DON’T BREATHE 2 – Review by Susan Granger

0 Flares 0 Flares ×

Back in 2016, there was a horrific home invasion slasher/thriller from writer/director Fede Alvarez (Evil Dead), subversively pitting a trio of teenage thugs against an old, blind former Navy SEAL, whose backstory identifies him as a kidnapper/rapist/murderer.

Now there’s a sequel – set eight years later – in which the same blind vet, Norman Nordstrom (Stephen Lang), is raising an 11 year-old daughter, Phoenix (Madelyn Grace). He tells her that her mother died in a house fire and that he only had time to rescue her, which – of course – is not quite the truth.

Living in his isolated cabin, Phoenix begs to go to a real school and play with other kids, but Norman deems that too dangerous. Instead, he continues to home-school her in addition to teaching her strenuous survival skills.

On a rare trip into town, accompanied by her Rottweiler, Phoenix is cornered by a nasty man in a public washroom. That’s cocky Raylan (Brendon Sexton III), who follows her home with his creepy cohorts. When they lure Norman out to look for his missing dog, they go in, looking for Phoenix, who tries to elude them.

Once Norman is aware of what’s actually happening, he tries to protect traumatized Phoenix but they grab the confused girl – and she learns the truth about her past, along with revelations about an organ trafficking ring.

Working again with co-writer and debut director Rodo Sayagues, along with cinematographer Pedro Luque, Alvarez tries to turn this repulsive, reprehensible villain, who admits he’s a “monster,” into an action antihero – and the brutal, hyper-violent redemption simply doesn’t work.

FYI: There’s a post-credits scene in which a dog runs up to the ‘dead’ blind man and licks his hand; his fingers move ever so slightly, implying that he might still be alive.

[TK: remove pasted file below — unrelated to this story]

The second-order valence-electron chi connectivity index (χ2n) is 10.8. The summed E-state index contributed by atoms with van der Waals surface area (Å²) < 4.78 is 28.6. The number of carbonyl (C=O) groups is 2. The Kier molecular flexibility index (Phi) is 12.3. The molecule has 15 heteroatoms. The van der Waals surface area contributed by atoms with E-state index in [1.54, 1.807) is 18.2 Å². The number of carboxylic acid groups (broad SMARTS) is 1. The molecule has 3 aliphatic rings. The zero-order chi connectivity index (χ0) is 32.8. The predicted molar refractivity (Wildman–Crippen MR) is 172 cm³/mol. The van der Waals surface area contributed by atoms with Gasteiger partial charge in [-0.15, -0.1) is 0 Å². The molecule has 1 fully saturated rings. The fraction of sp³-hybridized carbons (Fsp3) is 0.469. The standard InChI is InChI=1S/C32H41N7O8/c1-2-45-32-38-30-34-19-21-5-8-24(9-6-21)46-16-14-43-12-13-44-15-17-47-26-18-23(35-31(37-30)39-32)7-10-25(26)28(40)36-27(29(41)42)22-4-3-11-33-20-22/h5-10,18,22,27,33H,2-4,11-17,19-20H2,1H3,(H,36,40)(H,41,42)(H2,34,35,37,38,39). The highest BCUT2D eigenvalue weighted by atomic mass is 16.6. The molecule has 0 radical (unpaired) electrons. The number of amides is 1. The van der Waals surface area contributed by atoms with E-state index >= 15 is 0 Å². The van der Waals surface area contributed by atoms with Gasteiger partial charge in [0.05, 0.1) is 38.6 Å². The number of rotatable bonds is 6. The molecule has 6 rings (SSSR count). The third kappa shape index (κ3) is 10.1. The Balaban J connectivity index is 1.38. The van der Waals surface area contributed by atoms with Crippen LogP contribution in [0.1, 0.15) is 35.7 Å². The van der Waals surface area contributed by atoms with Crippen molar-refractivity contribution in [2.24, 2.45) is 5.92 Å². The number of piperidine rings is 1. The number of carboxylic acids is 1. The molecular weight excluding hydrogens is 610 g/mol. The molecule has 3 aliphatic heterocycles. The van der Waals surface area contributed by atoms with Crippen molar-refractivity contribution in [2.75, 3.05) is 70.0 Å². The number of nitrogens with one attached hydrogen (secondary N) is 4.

On the Granger Gauge of 1 to 10, Don’t Breathe 2 is a diabolical 4, truly despicable.

0 Flares Twitter 0 Facebook 0 0 Flares ×

Susan Granger

Susan Granger is a product of Hollywood. Her natural father, S. Sylvan Simon, was a director and producer at R.K.O., M.G.M. and Columbia Pictures; her adoptive father, Armand Deutsch, produced movies at M.G.M. As a child, Susan appeared in movies with Abbott & Costello, Red Skelton, Lucille Ball, Margaret O'Brien and Lassie. She attended Mills College in California, studying journalism with Pierre Salinger, and graduated from the University of Pennsylvania, Phi Beta Kappa, with highest honors in journalism. During her adult life, Susan has been on radio and television as an anchorwoman and movie/drama critic. Her newspaper reviews have been syndicated around the world, and she has appeared on American Movie Classics cable television. In addition, her celebrity interviews and articles have been published in REDBOOK, PLAYBOY, FAMILY CIRCLE, COSMOPOLITAN, WORKING WOMAN and THE NEW YORK TIMES, as well as in PARIS MATCH, ELLE, HELLO, CARIBBEAN WORLD, ISLAND LIFE, MACO DESTINATIONS, NEWS LIMITED NEWSPAPERS (Australia), UK DAILY MAIL, UK SUNDAY MIRROR, DS (France), LA REPUBBLICA (Italy), BUNTE (Germany), VIP TRAVELLER (Krisworld) and many other international publications through SSG Syndicate. Susan also lectures on the "Magic and Mythology of Hollywood" and "Don't Take It Personally: Conquering Criticism and other Survival Skills," originally published on tape by Dove Audio.